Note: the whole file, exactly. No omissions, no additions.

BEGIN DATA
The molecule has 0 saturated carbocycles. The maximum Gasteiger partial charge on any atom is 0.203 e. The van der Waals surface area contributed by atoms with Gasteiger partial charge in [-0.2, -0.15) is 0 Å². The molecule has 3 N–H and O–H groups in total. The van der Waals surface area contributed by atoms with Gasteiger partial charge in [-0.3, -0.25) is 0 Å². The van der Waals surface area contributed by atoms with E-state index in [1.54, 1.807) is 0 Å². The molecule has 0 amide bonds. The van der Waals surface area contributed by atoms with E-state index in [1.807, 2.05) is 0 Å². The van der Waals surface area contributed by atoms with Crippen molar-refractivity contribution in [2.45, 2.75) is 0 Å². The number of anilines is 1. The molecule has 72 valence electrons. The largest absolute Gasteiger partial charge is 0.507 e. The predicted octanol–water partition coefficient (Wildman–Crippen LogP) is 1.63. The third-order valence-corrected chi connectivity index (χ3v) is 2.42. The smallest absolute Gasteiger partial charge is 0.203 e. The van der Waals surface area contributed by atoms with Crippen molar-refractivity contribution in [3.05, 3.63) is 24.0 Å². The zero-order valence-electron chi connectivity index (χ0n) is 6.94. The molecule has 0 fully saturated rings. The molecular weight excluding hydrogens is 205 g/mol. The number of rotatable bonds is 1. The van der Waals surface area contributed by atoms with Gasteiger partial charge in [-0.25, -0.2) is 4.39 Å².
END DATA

The molecule has 0 saturated carbocycles. The maximum Gasteiger partial charge on any atom is 0.203 e. The van der Waals surface area contributed by atoms with Gasteiger partial charge in [-0.2, -0.15) is 0 Å². The molecule has 3 N–H and O–H groups in total. The van der Waals surface area contributed by atoms with Gasteiger partial charge in [-0.3, -0.25) is 0 Å². The van der Waals surface area contributed by atoms with E-state index in [1.54, 1.807) is 0 Å². The molecule has 0 amide bonds. The van der Waals surface area contributed by atoms with E-state index in [1.807, 2.05) is 0 Å². The van der Waals surface area contributed by atoms with Crippen molar-refractivity contribution in [2.45, 2.75) is 0 Å². The number of anilines is 1. The molecule has 72 valence electrons. The largest absolute Gasteiger partial charge is 0.507 e. The predicted octanol–water partition coefficient (Wildman–Crippen LogP) is 1.63. The third-order valence-corrected chi connectivity index (χ3v) is 2.42. The smallest absolute Gasteiger partial charge is 0.203 e. The van der Waals surface area contributed by atoms with Crippen molar-refractivity contribution in [3.05, 3.63) is 24.0 Å². The zero-order valence-electron chi connectivity index (χ0n) is 6.94. The molecule has 0 fully saturated rings. The molecular weight excluding hydrogens is 205 g/mol. The number of rotatable bonds is 1. The van der Waals surface area contributed by atoms with Gasteiger partial charge in [-0.25, -0.2) is 4.39 Å².